It is shortsighted, greedy and selfish to keep taking from current and future "others" because we can't take care of ourselves.
And yes, I have already refused multiple "govt offers" of help that I am "entitled" to because I have pride in my independence.
so, yes..I want govt out of the way, and let us get back to being adults and taking care of ourselves and each other voluntarily.
Posted by Walter_E_Wallis, a resident of the Midtown neighborhood, on Jan 10, 2010 at 5:07 pm Walter_E_Wallis is a member (registered user) of Palo Alto Online
How about letting grocers supply the bags they find most efficient, requiring government monopoly franchisees to price their services based on cost of provision, not on some social or political pressure scheme. Limit government to those responsibilities that are by their nature not suitable to entrepreneurial efforts. Do not grant franchised monopolies except when multiple suppliers are inherently unworkable. Since garbage trucks make three passes by my house anyway, let me contract with the one who offers the best deal. Remember, telephones used to be a monopoly.
Then let government concentrate on those factors that are natural monopolies, like national defense, postal roads and arsenals and a uniform system of laws.
Posted by Meg for me, a resident of the Meadow Park neighborhood, on Jan 10, 2010 at 8:31 pm
Beautifully said, Walter, and though there is no way at all that Meg Whitman alone can possibly enact such ideas as yours, the basic philosophy of such a candidate agrees with your basic philosophy.
Keep "govt" in its place, and let everything else stay private.
We tend to forget that we didn't have a federal tax until the early 1900s, and the nation managed great.
The State taxes were miniscule, until the 1900s when we started taxing for education, roads etc. Somehow before then we managed to educate our kids and have individual towns work together to get roads between them.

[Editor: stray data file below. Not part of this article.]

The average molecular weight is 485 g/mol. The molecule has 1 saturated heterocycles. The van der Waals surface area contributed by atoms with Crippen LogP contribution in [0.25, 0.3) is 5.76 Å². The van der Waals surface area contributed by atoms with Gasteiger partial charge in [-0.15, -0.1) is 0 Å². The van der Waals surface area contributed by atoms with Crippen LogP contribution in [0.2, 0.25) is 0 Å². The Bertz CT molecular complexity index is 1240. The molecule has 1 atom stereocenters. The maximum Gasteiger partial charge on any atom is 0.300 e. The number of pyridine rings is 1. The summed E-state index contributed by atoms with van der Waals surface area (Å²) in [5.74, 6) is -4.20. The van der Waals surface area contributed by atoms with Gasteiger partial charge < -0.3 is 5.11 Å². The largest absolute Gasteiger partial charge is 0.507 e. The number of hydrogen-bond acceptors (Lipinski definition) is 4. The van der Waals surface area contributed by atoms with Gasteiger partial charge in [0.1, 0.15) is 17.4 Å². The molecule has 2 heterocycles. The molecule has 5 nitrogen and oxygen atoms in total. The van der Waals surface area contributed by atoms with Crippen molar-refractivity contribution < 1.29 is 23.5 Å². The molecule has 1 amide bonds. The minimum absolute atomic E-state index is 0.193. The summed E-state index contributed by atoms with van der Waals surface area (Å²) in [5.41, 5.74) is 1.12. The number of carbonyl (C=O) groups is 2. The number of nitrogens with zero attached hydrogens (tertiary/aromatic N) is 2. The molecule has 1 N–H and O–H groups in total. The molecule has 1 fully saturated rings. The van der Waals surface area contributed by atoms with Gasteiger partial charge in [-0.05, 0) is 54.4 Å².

We can't go back there either in this nation or State, having the Pandora's box open, or maybe it is the cat having gotten out of the bag, or the horse out of the barn..whatever..
but we can regain the philosophy of small, local politicians accountable to the folks who know them, have coffee with them, show up at their Town Halls etc.
Posted by SkepticAl, a resident of the Ventura neighborhood, on Jan 11, 2010 at 3:55 pm
"Meg for me" - are you seriously espousing "Return to the 19th Century" as a guiding philosophy? It sure looks like it.
Regarding big/small government debates - I'm all for avoiding waste, but if we really take aim at pointless commissions and fake "consultants" I'd guess we'd have savings in the tens of millions, and our state budget is about a thousand times larger than that. Wherever there is waste in government, I wish the CA Republicans would specify the waste and let us take a look. Who's in favor of waste? But now we're talking about cutting services so severely that people's lives are at stake. We're talking about deterioration of our infrastructure that creates an environment that's not conducive to business, and hurts almost everyone's quality of life. I wish the GOP would come clean about the fact that investment in state infrastructure is investment that benefits individuals and businesses. How is business hurt by having transportation infrastructure, utilities, health care for their workers and customers, education for every Californian? By international comparisons, our rates of poverty and child mortality, just to name two benchmarks, are shameful.
And while some of you are fondly recalling Reagan, let it be noted that he did preside over some tax increases, while his overall record as president was one of increased debt and deficit, leading to an economic downturn right after his term.